Friday, September 30, 2011


Came across a couple of interesting blogs touching on cohabitation from very different vantage points.

What Cohabitation Does for a Marriage:
  • If couples want to dramatically boost their likelihood of divorcing once married, few things so widely practiced will ensure that than cohabiting. This is just the opposite of what most believe.
  • If women want to significantly increase their chances of being a victim of physical, sexual and verbal violence from their mate, cohabitation is what they are looking for. Men with rings on their fingers are dramatically less likely to be abusers of any sort.
  • If you want to learn poorer problem-solving, communication and negotiation skills in your relationship, cohabitation can help you there also. This is because the lowered sense of commitment and relational clarity causes live-in couples to practice and learn fewer healthy interactions.
Read more here:

Mexico City Considering Two-Year-Plus 'Marriage Trial'

Posted 9/30/11 11:59 a.m.
MEXICO CITY (WLS) - Mexico City lawmakers are proposing legislation that would allow newlyweds to apply for temporary marriage licenses, instead of making the plunge into wedded life a lifetime commitment.
The change to civil code was proposed this week and would allow couples to decide the length of the commitment, with two years as the minimum. If couples are still enjoying wedded bliss when the contract ends, then they would be able to renew the license. And if they’re unhappy, the contract expires and they are both free without going through a divorce.
The legislation has proved to be controversial in Mexico, the country with the second largest Catholic population in world, after Brazil.
A vote is expected on the proposed legislation by the end of the year.


Thursday, September 29, 2011

Iranian Pastor to Be Executed

Pray for Pastor Youcef Nadarkhani, who is about to be executed for not converting to Islam.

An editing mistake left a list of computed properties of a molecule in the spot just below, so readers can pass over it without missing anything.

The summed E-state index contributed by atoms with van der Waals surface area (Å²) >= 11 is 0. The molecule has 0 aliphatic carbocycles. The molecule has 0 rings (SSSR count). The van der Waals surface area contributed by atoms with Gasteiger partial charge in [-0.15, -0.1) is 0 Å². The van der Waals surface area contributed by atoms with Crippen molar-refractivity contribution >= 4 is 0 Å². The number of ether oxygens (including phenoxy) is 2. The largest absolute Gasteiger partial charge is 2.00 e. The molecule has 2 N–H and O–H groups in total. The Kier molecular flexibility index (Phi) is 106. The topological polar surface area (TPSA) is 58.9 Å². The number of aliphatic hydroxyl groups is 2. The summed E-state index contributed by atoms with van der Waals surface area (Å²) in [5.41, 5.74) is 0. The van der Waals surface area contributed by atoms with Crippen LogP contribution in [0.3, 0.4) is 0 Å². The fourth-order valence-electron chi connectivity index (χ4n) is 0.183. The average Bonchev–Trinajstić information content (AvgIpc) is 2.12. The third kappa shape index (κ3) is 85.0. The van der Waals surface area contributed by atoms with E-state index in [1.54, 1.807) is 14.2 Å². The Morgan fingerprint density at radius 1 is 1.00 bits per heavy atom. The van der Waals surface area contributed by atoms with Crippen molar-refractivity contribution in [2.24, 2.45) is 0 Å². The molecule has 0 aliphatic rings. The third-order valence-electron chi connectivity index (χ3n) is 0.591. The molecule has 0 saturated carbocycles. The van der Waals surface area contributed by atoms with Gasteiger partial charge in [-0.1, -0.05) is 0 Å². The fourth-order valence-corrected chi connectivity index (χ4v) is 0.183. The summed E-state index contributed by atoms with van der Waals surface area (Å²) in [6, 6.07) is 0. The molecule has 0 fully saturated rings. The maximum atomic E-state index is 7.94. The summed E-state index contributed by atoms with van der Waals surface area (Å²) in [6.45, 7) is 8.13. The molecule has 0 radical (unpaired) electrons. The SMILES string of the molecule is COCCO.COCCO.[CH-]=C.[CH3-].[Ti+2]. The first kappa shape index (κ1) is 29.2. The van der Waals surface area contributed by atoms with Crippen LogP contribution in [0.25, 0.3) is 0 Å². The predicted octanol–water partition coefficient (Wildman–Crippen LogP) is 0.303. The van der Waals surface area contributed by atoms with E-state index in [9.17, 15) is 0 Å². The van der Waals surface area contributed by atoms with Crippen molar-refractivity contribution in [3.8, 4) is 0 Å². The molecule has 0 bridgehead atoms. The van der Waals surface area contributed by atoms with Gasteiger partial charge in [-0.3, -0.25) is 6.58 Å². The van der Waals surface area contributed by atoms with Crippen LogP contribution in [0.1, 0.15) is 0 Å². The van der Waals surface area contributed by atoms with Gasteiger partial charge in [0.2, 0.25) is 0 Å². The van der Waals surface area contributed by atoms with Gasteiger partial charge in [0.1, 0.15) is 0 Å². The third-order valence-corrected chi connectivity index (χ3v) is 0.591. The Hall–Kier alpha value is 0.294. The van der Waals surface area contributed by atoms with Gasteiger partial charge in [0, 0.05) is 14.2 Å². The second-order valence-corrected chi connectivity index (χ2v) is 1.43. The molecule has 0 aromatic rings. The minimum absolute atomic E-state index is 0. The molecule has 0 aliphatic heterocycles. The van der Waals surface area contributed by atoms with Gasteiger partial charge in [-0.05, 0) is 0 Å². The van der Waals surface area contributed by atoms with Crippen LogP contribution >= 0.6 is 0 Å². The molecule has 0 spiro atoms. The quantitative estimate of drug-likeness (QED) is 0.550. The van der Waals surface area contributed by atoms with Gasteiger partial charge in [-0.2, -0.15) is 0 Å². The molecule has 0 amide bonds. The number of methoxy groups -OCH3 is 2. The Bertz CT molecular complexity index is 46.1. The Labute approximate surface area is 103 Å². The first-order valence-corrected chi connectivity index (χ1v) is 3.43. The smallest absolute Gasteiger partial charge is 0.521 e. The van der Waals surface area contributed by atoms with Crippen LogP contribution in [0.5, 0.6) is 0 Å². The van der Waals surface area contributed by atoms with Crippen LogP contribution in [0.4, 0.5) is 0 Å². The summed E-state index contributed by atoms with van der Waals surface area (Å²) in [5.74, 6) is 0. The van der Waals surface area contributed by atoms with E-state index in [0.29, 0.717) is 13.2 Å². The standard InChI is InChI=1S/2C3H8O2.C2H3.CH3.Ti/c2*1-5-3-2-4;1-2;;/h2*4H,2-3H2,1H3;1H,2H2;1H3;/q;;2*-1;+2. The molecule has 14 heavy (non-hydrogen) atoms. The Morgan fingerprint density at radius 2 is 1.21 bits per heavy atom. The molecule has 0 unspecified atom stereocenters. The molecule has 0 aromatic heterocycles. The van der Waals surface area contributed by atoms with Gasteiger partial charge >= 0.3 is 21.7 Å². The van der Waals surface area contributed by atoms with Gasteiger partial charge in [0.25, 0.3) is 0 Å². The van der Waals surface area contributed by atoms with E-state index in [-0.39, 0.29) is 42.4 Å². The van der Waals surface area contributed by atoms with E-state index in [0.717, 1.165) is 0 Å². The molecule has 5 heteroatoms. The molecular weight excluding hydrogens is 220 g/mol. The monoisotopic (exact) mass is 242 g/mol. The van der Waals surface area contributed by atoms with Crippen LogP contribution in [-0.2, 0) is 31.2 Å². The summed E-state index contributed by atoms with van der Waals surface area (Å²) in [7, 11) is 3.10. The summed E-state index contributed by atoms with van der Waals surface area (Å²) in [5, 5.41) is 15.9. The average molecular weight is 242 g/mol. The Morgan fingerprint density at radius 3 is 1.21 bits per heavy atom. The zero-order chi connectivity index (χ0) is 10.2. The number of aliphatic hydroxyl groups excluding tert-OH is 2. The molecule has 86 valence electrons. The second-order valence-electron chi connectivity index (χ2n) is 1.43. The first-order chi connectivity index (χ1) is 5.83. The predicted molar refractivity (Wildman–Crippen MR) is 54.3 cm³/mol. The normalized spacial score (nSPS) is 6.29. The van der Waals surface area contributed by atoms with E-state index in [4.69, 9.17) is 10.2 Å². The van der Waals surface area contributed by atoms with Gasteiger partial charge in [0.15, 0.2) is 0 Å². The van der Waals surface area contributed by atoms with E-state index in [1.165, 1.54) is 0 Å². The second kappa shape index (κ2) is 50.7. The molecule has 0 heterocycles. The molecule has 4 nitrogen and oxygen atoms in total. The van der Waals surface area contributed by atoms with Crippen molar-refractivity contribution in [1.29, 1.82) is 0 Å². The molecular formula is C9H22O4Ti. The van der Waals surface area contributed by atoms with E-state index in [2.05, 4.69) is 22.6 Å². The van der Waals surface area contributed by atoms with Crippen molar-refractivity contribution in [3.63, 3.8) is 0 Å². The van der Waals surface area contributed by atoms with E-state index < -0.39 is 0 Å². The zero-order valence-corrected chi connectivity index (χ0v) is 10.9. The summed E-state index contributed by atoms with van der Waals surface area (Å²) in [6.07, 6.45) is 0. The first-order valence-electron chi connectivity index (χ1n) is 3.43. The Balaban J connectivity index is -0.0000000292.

Before his last hearing Wednesday, Nadarkhani had been given three previous chances to repent, and all three times he has refused. After his final refusal Wednesday, no verdict has been announced, but many expect that he could be put to death as soon as Friday
Read the full article here:

Tuesday, September 27, 2011

Four More Years of the Antichrist?

Not the best publicity for the Gospel:

Heckler Calls Obama "The Antichrist" At LA Fundraiser

The heckler was booed by the crowd when he began his rant with "The Christian God is the only and only true living God. The creator of heaven and the universe."

"Jesus Christ is God! Jesus Christ is God! Jesus Christ is God! Jesus Christ is the son of God!" the man continued.

"You're the antichrist!" the man said. The crowd responded with an enthusiastic cheer of "four more years" afterward.

"First of all, I agree Jesus Christ is the Lord. I believe in that," Obama said to tepid applause.

Friday, September 23, 2011

Rob Bell To Leave Mars Hill

September 22, 2011
To our community of attendees, listeners, and supporters:
The infamous quote “change is the only constant” certainly holds true at Mars Hill. We have experienced ongoing changes that have improved and transformed—as well as at times unintentionally created tension or heartache within our community. And now, we have another significant change to hold together.

Feeling the call from God to pursue a growing number of strategic opportunities, our founding pastor Rob Bell, has decided to leave Mars Hill in order to devote his full energy to sharing the message of God’s love with a broader audience.
                                                         You can read the rest here:

Einstein Wrong About the Speed of Light?